Second, as anion selection induces the solution mechanism by lowering the free energy of Li+ in solution, non-Li alkali metal cations and alcohols were studied as methods of inducing the solution mechanism by lowering the free energy of the superoxide anion (O2-) in solution. Galvanostatic cycling of Li-O2 batteries containing non-Li alkali metal salts showed a small increase in the achievable discharge capacity, attributed to the softer acidity of non-Li alkali metal cations more favorably solvating the soft base O2-. However, gas analysis of a sodium-oxygen battery with a small amount of Li+ salt added to the battery electrolyte showed Li+ quickly scavenges any non-Li alkali metal cation-associated O2-, and the resultant LiO2 quickly disproportionates into the insoluble Li2O2. It is therefore anticipated that an increase in Li-O2 battery capacity upon the addition of non-Li alkali metal cations is only expected at high currents, when oxygen reduction rates are sufficiently high to allow some O2- to temporarily avoid Li+ in solution. Ppm quantities of methanol, ethanol, and 1-propanol were added to ether-based Li-O2 battery electrolytes as analogues to water, which has been previously shown to induce the solution mechanism due to its strong Lewis acidity lowering the free energy of O2- in solution. The additives induced a two-fold increase in battery capacity, though with little trend in the capacity as a function of the additive’s Acceptor Number. These results highlight the complexity of interactions between the constituent species in an electrolyte in terms of their Lewis basicities, Lewis acidities, and other physicochemical properties.
While the formation of Li2O2 in large aggregated structures increases the achievable discharge capacity, an electrolyte-soluble redox mediator is required to oxidize aggregated Li2O2 on charge and shuttle electrons back to the electrode surface. The rechargeability of Li-O2 batteries containing redox mediators in the presence of water impurities, which are likely difficult to eliminate in practical lithium-air batteries, was studied. Specifically, the effect of water contamination in the electrolyte on the promising redox mediator lithium iodide (LiI) was studied. DEMS and titrations of cathodes extracted from discharged batteries confirmed recent reports that lithium hydroxide (LiOH) formed as the dominant discharge product via a 4 e-/O2 process. However, isotopic labeling and DEMS were used to show LiOH is not reversibly oxidized back to its reactants (Li+, O2, H2O). Rather, titrations, scanning electron microscopy (SEM), energy-dispersive X-ray spectroscopy (EDX), and galvanostatic cycling of batteries under an argon atmosphere showed charge current in batteries containing both LiI and H2O is a complex mixture of side reactions and redox shuttling.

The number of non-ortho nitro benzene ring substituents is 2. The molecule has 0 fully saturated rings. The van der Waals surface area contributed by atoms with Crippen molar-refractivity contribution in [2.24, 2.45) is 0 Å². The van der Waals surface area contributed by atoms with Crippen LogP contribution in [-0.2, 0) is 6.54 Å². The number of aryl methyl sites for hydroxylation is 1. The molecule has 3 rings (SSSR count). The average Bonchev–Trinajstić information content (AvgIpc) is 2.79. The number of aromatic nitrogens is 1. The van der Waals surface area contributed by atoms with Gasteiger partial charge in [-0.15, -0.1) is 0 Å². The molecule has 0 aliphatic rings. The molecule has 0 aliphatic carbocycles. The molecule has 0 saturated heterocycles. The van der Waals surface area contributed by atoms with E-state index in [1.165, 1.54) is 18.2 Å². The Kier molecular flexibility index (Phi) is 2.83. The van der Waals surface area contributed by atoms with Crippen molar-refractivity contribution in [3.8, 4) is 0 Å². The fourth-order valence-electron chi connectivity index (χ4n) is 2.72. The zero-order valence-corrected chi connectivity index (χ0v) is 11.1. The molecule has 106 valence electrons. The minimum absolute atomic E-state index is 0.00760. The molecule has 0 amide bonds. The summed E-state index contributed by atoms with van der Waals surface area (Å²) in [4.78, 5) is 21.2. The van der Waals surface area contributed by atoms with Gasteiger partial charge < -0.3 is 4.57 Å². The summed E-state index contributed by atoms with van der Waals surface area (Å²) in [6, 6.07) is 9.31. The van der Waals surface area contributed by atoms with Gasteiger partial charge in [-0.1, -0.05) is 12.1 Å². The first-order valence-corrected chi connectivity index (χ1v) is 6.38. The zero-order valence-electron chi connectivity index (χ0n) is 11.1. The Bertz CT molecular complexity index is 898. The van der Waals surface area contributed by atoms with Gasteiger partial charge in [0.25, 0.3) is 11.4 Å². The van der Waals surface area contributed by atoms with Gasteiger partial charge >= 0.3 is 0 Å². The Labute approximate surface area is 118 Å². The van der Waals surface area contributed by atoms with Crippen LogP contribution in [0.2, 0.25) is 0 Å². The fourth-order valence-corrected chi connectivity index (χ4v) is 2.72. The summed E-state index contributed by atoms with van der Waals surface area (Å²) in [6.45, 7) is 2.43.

With LiOH identified as an undesirable discharge product, the mechanism for Li2O2 degradation to LiOH in the presence of LiI and H2O was studied. Galvanostatic cycling of lab-scale Li-O2 batteries containing LiI and H2O in DME and dimethyl sulfoxide (DMSO) showed that DMSO prevents Li2O2 degradation to LiOH. Cyclic voltammetry of these electrolytes showed DMSO exhibits a higher potential for iodide oxidation than DME, indicating iodide-mediated H2O2 reduction is more difficult in DMSO than DME. The ability of an additive to reduce H2O2 is therefore identified as a key consideration in Li2O2’s stability in the presence of water impurities. A tangential important finding during this study was the difficulty in selection of an appropriate reference electrode for studying redox mediators in Li-O2 batteries, as electrodes with too high of a lithium intercalation voltage will chemically oxidize the redox mediator, while electrodes with too low of a lithium intercalation voltage exhibit spontaneous oxygen consumption in a Li-O2 battery.